In Summary
  • Therefore with a small number of dairy cows in the herd, the farmer finds that the population in a stable state tends to decline rather than increase or remain with the same number of cows.
  • Even if one feels they can take the risk of buying an animal in bad body condition, it is always good to seek the advice of a veterinary doctor.
  • I advise animal buyers to always ensure there is a good record of all illnesses and treatments given to an animal before they buy it.
  • The doctor is trained to detect diseases that may not be obvious by considering different health indicators.

One of the main challenges of a dairy farmer is to establish the herd and maintain the animal numbers at a profitable level.

The often recommended way of maintaining herd numbers is to breed the cows and generate replacement stock on the farm with the aim of building a stable herd of pure or pedigree dairy cattle.

The recommended protocol is good but unfortunately, it only works with large farms. One of the reasons of failure is that in small herds, the dairy animal population tends to attain a stable state where the cows leaving the herd annually through disease, old age or infertility is the same as the number entering the herd as heifers.

In theory, the stable population would give the farmer a constant number of animals in her herd.

However this is frustrated by the fact that in artificial insemination, which is mainly used and recommended in dairy farming, more bull calves are born than heifer calves.

Therefore with a small number of dairy cows in the herd, the farmer finds that the population in a stable state tends to decline rather than increase or remain with the same number of cows.

In Kenya, majority of farmers are small scale dairy producers who never attain a stable state population. They maintain their herd numbers by regularly buying new animals.

Pius in Thika, started as a small dairy farmer. Two years ago, I discussed with him the benefits of combining milk production with breeding to produce replacement stock for his herd and for other farmers.

He has been gradually increasing his herd size by combining his replacement stock with animals bought from other farmers.

Pius’ strategy of getting new animals is to seek out good quality cattle in bad body condition and rehabilitate them on his farm.

That way, he gets fairy good quality Friesian cattle at a fraction of the price he would pay if the animals were in good body condition. He buys the animals at prices between 20,000 and 50,000 shillings.


If such animals were in good body condition, they would cost Pius on average Sh80,000 to Sh120,000.

I advise farmers to use this strategy if they are willing to take the risk on the animals and they are also ready to wait for seven to 10 years to produce high quality animals with good records from the cows they bought originally.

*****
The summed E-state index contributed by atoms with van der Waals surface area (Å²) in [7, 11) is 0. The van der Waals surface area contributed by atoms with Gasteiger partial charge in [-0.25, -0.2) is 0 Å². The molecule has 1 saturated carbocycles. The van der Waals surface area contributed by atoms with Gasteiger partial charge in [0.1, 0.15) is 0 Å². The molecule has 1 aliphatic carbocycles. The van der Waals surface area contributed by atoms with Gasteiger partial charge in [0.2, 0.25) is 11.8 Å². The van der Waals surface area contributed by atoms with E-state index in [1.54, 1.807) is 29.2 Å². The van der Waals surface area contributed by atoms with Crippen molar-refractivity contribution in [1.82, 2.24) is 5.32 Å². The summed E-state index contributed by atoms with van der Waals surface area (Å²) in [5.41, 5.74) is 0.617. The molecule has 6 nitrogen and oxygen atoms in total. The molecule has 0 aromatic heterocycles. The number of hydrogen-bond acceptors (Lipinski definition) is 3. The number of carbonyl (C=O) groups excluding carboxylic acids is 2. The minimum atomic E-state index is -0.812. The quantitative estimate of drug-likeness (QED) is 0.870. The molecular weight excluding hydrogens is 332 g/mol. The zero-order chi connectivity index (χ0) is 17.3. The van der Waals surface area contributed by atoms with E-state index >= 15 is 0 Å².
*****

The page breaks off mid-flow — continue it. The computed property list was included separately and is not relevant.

There is a catch though in this strategy, and Pius recently found out. As the old adage goes, familiarity breeds contempt.

Until January this year, Pius had done very well with his herd build up strategy raising his animals from five to 80 but his phone call told me it was pay back time for his risk taking.

He quickly narrated to me that he had bought a very good looking cow which had immediately increased milk production on arriving at his farm.

However, even after feeding the cow for two weeks on his high quality diet, the cow had not showed commensurate improvement.

The cow would sometimes look active and other times sluggish but had continued eating fairly well. He had not found any reason to call me because the cow did not really appear sick.

He said the cow was looking bad that morning and had dropped milk production to one litre from eight the previous day. It was grunting and had refused to eat.

When I enquired if the cow had any disease and treatment records at the farm where he bought it, he quickly responded “Not anything clear but I was told it had been treated for an illness the owner had not been told three days before I bought it.” He further said the cow had a swelling at the site of injection but he thought it was only due to the injection.

The report got me thinking about causes of such a scenario. May be the cow had developed a pus filled pocket called an abscess at the site of injection and was getting blood poisoning from the toxins produced as it tried to clear the infection.

Bacteria could also be spreading into the body from the abscess. Before I could even follow up further on the case report, Pius exclaimed, “Oh no! Doctor, the cow has now collapsed and appears to be dying.”

I arrived at the farm within 45 minutes and found the cow had already died. We agreed I carry out a post mortem examination to determine what happened.


“Pius, this cow had issues with the lungs but that may not be the original problem,” I commented as I observed purple colour, cyanosis, in the inner linings of the eyes and the skin of the teats and udder. This was an indication that when alive the cow had very low oxygen in the blood.

The carcass was in a moderate body condition, confirming Pius’ claim of feeding the cow well. When I opened the abdominal cavity, it was evident the cow had had a long illness that was causing havoc in the whole body.

The cavity contained large quantities of pus and a yellow cheesy material called fibrin. The body produces this fibrin in the abdomen when irritated or injured to try and isolate the irritant by encasing it and also covering the injury.

Due to the fibrin reaction, ruminants have a high capacity to withstand abdominal irritation or injury. “The most common cause of this type of reaction is a foreign body puncturing through the second stomach called the reticulum,” I told Pius as I manipulated the large stomach, rumen, to access the reticulum.

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